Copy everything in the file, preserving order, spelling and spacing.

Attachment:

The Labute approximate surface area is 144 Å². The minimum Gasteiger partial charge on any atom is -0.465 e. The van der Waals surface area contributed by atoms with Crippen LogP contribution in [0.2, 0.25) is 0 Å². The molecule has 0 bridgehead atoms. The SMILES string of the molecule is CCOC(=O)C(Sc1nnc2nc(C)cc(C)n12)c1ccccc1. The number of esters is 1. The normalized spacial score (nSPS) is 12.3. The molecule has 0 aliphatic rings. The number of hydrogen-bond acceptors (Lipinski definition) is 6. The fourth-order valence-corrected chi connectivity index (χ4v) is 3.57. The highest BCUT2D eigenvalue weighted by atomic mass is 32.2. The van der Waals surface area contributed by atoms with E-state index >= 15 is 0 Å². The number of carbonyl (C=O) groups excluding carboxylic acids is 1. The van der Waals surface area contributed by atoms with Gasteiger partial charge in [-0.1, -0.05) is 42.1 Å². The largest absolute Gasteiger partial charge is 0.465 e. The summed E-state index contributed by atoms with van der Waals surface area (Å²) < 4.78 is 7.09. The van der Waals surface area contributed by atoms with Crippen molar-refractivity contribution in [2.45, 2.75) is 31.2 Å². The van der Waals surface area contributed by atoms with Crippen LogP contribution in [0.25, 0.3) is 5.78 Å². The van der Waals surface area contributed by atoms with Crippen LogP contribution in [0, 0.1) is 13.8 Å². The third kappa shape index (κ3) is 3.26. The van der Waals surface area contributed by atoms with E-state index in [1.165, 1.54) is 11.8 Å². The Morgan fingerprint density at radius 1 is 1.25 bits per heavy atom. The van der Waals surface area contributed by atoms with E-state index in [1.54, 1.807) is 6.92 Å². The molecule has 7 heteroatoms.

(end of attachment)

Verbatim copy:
The Labute approximate surface area is 144 Å². The minimum Gasteiger partial charge on any atom is -0.465 e. The van der Waals surface area contributed by atoms with Crippen LogP contribution in [0.2, 0.25) is 0 Å². The molecule has 0 bridgehead atoms. The SMILES string of the molecule is CCOC(=O)C(Sc1nnc2nc(C)cc(C)n12)c1ccccc1. The number of esters is 1. The normalized spacial score (nSPS) is 12.3. The molecule has 0 aliphatic rings. The number of hydrogen-bond acceptors (Lipinski definition) is 6. The fourth-order valence-corrected chi connectivity index (χ4v) is 3.57. The highest BCUT2D eigenvalue weighted by atomic mass is 32.2. The van der Waals surface area contributed by atoms with E-state index >= 15 is 0 Å². The number of carbonyl (C=O) groups excluding carboxylic acids is 1. The van der Waals surface area contributed by atoms with Gasteiger partial charge in [-0.1, -0.05) is 42.1 Å². The largest absolute Gasteiger partial charge is 0.465 e. The summed E-state index contributed by atoms with van der Waals surface area (Å²) < 4.78 is 7.09. The van der Waals surface area contributed by atoms with Crippen molar-refractivity contribution in [2.45, 2.75) is 31.2 Å². The van der Waals surface area contributed by atoms with Crippen LogP contribution in [0.25, 0.3) is 5.78 Å². The van der Waals surface area contributed by atoms with Crippen LogP contribution in [0, 0.1) is 13.8 Å². The third kappa shape index (κ3) is 3.26. The van der Waals surface area contributed by atoms with E-state index in [1.165, 1.54) is 11.8 Å². The Morgan fingerprint density at radius 1 is 1.25 bits per heavy atom. The van der Waals surface area contributed by atoms with E-state index in [1.54, 1.807) is 6.92 Å². The molecule has 7 heteroatoms.